Katie Peterson

At the border between winter
and spring, at the house I am living in,
outside the window
in the bedroom, closest to the bed,
a branch I thought of as near dead
comes into a cascade of flowers
the color of champagne.

For weeks, I couldn’t think of the right
figure from myth.
I rejected the seeds of the pomegranate.
I rejected the mirror, rejected
going in drag toward the laurel
and calling it mine.
I wanted a woman who grabs.

I bought a camera and began to save
the sound of the wind through fences,
to layer it over water
running the course of an icy creek
in the desert, but I couldn’t keep
the scent of sage rising with the rain
across a rock covered with lichen.

All winter that dark arm
scratched my window, paying no
attention to my appetite for sleep.
I could have ripped it right out.
Something kept me from that.
Judgment is preferable to faithfulness.
A pair of handcuffs better than a ring.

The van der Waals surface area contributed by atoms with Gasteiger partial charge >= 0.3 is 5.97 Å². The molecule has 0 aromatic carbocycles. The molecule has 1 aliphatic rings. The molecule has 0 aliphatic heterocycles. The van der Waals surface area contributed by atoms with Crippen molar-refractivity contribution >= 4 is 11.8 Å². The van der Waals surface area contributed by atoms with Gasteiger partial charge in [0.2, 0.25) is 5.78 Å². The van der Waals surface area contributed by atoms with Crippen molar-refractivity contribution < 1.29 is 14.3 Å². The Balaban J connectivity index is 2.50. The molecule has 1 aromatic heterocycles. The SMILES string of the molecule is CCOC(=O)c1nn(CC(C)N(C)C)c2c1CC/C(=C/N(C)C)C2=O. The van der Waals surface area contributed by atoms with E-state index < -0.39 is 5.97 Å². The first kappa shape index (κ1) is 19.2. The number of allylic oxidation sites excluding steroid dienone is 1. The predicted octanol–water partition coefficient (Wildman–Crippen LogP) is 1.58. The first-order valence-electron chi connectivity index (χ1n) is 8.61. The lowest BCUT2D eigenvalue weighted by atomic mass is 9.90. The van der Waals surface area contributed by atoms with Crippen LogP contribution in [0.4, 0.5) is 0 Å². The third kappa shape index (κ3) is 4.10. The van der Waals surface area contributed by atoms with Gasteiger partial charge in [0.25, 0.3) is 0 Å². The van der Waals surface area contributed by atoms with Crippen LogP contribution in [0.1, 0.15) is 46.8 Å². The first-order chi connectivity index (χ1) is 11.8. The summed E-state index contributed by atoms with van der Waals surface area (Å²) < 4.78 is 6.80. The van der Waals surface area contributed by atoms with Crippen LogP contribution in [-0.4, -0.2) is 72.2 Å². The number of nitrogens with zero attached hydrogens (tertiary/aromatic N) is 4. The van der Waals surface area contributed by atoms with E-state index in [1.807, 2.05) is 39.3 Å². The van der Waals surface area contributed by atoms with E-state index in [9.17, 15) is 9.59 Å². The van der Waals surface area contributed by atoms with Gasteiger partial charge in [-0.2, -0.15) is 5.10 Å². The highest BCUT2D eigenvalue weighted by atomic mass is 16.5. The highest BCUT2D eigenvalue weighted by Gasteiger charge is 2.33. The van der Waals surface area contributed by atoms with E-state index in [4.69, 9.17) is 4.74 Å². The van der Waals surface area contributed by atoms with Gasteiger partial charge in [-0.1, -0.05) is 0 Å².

The mistake other people make,
I won’t: because the rules have changed,
there is nothing beautiful to obey.
For three hundred years an island lost
the ability to make pottery on a wheel.
They looted ruins that had been houses once.
But they knew they had been houses.

I refused the pomegranate, I took
back the mirror, but I took from
the pomegranate its difficulty, its bitter
extraction. From the mirror, I took
its appetite for change.
The laurel had been my address.
I changed it.

I can’t say that I’ll stay up all night
waiting for the ghost, but I will promise
something more difficult:
If she asks, I will do what she says.
So when I fail her, you will know
exactly how to punish me.

Read another poem by Katie Peterson by downloading the free Amazon digest version of The Kenyon Review.

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